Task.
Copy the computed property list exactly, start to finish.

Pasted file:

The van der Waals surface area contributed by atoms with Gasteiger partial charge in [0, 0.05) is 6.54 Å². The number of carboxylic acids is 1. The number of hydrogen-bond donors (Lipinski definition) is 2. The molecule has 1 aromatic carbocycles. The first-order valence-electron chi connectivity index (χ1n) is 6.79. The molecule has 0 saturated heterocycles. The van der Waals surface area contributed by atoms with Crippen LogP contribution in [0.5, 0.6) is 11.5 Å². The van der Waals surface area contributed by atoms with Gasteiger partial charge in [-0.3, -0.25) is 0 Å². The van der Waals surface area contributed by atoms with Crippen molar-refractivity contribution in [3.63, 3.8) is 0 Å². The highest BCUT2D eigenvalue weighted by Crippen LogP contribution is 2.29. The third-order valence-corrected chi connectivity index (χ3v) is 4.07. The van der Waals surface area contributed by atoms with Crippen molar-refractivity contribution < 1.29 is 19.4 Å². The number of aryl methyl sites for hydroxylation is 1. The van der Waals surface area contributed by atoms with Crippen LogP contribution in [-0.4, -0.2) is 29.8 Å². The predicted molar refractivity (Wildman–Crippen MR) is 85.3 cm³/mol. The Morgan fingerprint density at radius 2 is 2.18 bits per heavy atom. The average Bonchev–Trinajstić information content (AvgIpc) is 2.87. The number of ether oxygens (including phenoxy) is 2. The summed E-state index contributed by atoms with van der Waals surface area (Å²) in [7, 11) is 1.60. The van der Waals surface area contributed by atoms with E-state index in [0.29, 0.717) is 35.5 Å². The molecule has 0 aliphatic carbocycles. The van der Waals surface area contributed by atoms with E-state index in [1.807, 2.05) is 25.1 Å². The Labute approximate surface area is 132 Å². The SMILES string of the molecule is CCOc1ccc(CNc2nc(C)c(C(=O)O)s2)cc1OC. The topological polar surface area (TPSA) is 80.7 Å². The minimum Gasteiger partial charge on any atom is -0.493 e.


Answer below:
The van der Waals surface area contributed by atoms with Gasteiger partial charge in [0, 0.05) is 6.54 Å². The number of carboxylic acids is 1. The number of hydrogen-bond donors (Lipinski definition) is 2. The molecule has 1 aromatic carbocycles. The first-order valence-electron chi connectivity index (χ1n) is 6.79. The molecule has 0 saturated heterocycles. The van der Waals surface area contributed by atoms with Crippen LogP contribution in [0.5, 0.6) is 11.5 Å². The van der Waals surface area contributed by atoms with Gasteiger partial charge in [-0.3, -0.25) is 0 Å². The van der Waals surface area contributed by atoms with Crippen molar-refractivity contribution in [3.63, 3.8) is 0 Å². The highest BCUT2D eigenvalue weighted by Crippen LogP contribution is 2.29. The third-order valence-corrected chi connectivity index (χ3v) is 4.07. The van der Waals surface area contributed by atoms with Crippen molar-refractivity contribution < 1.29 is 19.4 Å². The number of aryl methyl sites for hydroxylation is 1. The van der Waals surface area contributed by atoms with Crippen LogP contribution in [-0.4, -0.2) is 29.8 Å². The predicted molar refractivity (Wildman–Crippen MR) is 85.3 cm³/mol. The Morgan fingerprint density at radius 2 is 2.18 bits per heavy atom. The average Bonchev–Trinajstić information content (AvgIpc) is 2.87. The number of ether oxygens (including phenoxy) is 2. The summed E-state index contributed by atoms with van der Waals surface area (Å²) in [7, 11) is 1.60. The van der Waals surface area contributed by atoms with E-state index in [0.29, 0.717) is 35.5 Å². The molecule has 0 aliphatic carbocycles. The van der Waals surface area contributed by atoms with E-state index in [1.807, 2.05) is 25.1 Å². The Labute approximate surface area is 132 Å². The SMILES string of the molecule is CCOc1ccc(CNc2nc(C)c(C(=O)O)s2)cc1OC. The topological polar surface area (TPSA) is 80.7 Å². The minimum Gasteiger partial charge on any atom is -0.493 e.